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Hybrids get great mileage, but some leave their owners disappointed because their window stickers promise better fuel economy than the cars deliver.
We analyzed more than 315 cars and compared the results of our own tests with EPA window stickers. While most cars in our study fell within one or two mpg of their official estimates, two groups stood out as not living up to the claims their window stickers' promise. (See our full report on "The mpg gap.")
Here's what we found:
These types of cars are much more sensitive to how they're driven, says Mike Duoba, a test engineer with Argonne National Laboratory who works on fuel economy testing. So the old adage about "your mileage may vary" holds doubly true for these types of cars.
Under those conditions, hybrids and cars with turbocharged small engines operate at peak efficiency, delivering excellent fuel economy. But in the real world, where these powertrains have to work much harder to keep up with higher-speed traffic, their fuel economy drops precipitously. That shows up in our testing.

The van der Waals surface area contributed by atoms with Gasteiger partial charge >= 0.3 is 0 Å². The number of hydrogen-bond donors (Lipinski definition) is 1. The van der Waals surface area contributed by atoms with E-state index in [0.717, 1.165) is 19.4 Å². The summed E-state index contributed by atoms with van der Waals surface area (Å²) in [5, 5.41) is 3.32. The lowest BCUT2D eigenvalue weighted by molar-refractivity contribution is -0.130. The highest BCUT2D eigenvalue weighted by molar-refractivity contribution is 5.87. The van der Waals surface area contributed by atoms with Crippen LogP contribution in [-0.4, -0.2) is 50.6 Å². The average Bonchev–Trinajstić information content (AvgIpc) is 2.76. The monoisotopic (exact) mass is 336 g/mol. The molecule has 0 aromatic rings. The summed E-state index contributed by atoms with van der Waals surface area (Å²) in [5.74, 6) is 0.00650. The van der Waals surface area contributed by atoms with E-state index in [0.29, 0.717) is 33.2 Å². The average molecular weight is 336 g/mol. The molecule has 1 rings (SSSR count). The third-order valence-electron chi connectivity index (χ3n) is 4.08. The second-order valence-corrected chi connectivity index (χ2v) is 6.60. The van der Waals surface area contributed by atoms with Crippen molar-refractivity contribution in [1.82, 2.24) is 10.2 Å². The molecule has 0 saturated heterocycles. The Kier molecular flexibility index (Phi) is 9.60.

Updates the EPA made to its test procedures in 2008 capture some of this discrepancy with conventional cars, but not the steep drop-off in hybrids and small turbos.
We've discussed our findings with the EPA, and the agency says it is reviewing its tests and considering updating them.
Meanwhile, what should consumers do? Don't write off hybrids, but consider slightly lowering your expectations. Hybrids still get the best mileage of any cars in many popular car types. Among the best is the Toyota Prius, which returned 44 mph overall in our tests (EPA estimates are 50 mpg).
Shoppers should also consider some of the cars that consistently beat their EPA estimates in our analysis: those with manual transmissions or diesel engines. These cars tend to deliver excellent mileage all the time, not just in the city as most hybrids do.
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